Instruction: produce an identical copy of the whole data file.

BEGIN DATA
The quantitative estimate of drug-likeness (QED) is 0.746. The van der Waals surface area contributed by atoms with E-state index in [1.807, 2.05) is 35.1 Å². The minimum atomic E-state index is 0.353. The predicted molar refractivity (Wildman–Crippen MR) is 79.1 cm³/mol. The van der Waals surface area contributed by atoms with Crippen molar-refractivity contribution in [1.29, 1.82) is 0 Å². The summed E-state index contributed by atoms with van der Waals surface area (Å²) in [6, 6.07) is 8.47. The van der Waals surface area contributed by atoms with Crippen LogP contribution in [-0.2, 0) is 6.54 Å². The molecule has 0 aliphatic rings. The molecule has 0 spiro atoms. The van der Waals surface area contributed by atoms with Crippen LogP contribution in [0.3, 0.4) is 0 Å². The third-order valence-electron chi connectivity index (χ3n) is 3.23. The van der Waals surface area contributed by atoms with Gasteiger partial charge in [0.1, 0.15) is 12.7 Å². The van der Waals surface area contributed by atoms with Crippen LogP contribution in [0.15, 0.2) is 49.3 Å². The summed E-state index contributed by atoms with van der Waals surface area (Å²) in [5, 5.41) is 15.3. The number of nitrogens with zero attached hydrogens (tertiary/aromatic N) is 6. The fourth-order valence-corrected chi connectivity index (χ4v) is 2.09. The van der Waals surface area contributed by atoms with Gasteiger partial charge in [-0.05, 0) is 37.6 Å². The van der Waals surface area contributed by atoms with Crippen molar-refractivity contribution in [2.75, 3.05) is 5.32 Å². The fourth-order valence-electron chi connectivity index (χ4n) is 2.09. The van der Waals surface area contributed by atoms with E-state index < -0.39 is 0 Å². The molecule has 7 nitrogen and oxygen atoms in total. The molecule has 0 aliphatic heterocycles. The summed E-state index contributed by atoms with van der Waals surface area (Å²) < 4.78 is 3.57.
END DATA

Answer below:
The quantitative estimate of drug-likeness (QED) is 0.746. The van der Waals surface area contributed by atoms with E-state index in [1.807, 2.05) is 35.1 Å². The minimum atomic E-state index is 0.353. The predicted molar refractivity (Wildman–Crippen MR) is 79.1 cm³/mol. The van der Waals surface area contributed by atoms with Crippen molar-refractivity contribution in [1.29, 1.82) is 0 Å². The summed E-state index contributed by atoms with van der Waals surface area (Å²) in [6, 6.07) is 8.47. The van der Waals surface area contributed by atoms with Crippen LogP contribution in [-0.2, 0) is 6.54 Å². The molecule has 0 aliphatic rings. The molecule has 0 spiro atoms. The van der Waals surface area contributed by atoms with Crippen LogP contribution in [0.3, 0.4) is 0 Å². The third-order valence-electron chi connectivity index (χ3n) is 3.23. The van der Waals surface area contributed by atoms with Gasteiger partial charge in [0.1, 0.15) is 12.7 Å². The van der Waals surface area contributed by atoms with Crippen LogP contribution in [0.15, 0.2) is 49.3 Å². The summed E-state index contributed by atoms with van der Waals surface area (Å²) in [5, 5.41) is 15.3. The number of nitrogens with zero attached hydrogens (tertiary/aromatic N) is 6. The fourth-order valence-corrected chi connectivity index (χ4v) is 2.09. The van der Waals surface area contributed by atoms with Gasteiger partial charge in [-0.05, 0) is 37.6 Å². The van der Waals surface area contributed by atoms with Crippen molar-refractivity contribution in [2.75, 3.05) is 5.32 Å². The fourth-order valence-electron chi connectivity index (χ4n) is 2.09. The van der Waals surface area contributed by atoms with E-state index < -0.39 is 0 Å². The molecule has 7 nitrogen and oxygen atoms in total. The molecule has 0 aliphatic heterocycles. The summed E-state index contributed by atoms with van der Waals surface area (Å²) < 4.78 is 3.57.